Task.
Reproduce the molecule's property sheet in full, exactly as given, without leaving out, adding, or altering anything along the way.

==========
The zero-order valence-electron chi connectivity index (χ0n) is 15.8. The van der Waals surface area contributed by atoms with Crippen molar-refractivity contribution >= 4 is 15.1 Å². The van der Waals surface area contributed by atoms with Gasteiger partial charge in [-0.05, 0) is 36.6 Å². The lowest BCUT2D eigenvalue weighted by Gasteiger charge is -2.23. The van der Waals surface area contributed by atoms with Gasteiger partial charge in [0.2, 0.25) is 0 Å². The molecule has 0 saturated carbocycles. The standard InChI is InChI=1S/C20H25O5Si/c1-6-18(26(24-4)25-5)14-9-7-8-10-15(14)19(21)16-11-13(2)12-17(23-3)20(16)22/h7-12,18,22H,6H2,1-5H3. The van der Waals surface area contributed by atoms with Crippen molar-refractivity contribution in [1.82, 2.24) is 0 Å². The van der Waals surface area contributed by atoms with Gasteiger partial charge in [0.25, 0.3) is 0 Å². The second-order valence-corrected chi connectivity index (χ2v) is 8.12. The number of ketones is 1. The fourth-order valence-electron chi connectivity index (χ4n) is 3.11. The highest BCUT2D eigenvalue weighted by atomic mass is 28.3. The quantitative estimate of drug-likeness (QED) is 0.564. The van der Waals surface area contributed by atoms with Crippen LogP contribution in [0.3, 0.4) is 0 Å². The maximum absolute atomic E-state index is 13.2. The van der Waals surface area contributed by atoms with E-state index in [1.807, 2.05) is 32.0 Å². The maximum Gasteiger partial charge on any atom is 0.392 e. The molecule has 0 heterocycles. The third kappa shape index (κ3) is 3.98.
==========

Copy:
The zero-order valence-electron chi connectivity index (χ0n) is 15.8. The van der Waals surface area contributed by atoms with Crippen molar-refractivity contribution >= 4 is 15.1 Å². The van der Waals surface area contributed by atoms with Gasteiger partial charge in [-0.05, 0) is 36.6 Å². The lowest BCUT2D eigenvalue weighted by Gasteiger charge is -2.23. The van der Waals surface area contributed by atoms with Gasteiger partial charge in [0.2, 0.25) is 0 Å². The molecule has 0 saturated carbocycles. The standard InChI is InChI=1S/C20H25O5Si/c1-6-18(26(24-4)25-5)14-9-7-8-10-15(14)19(21)16-11-13(2)12-17(23-3)20(16)22/h7-12,18,22H,6H2,1-5H3. The van der Waals surface area contributed by atoms with Crippen molar-refractivity contribution in [1.82, 2.24) is 0 Å². The van der Waals surface area contributed by atoms with Gasteiger partial charge in [0.25, 0.3) is 0 Å². The second-order valence-corrected chi connectivity index (χ2v) is 8.12. The number of ketones is 1. The fourth-order valence-electron chi connectivity index (χ4n) is 3.11. The highest BCUT2D eigenvalue weighted by atomic mass is 28.3. The quantitative estimate of drug-likeness (QED) is 0.564. The van der Waals surface area contributed by atoms with Crippen LogP contribution in [0.3, 0.4) is 0 Å². The maximum absolute atomic E-state index is 13.2. The van der Waals surface area contributed by atoms with E-state index in [1.807, 2.05) is 32.0 Å². The maximum Gasteiger partial charge on any atom is 0.392 e. The molecule has 0 heterocycles. The third kappa shape index (κ3) is 3.98.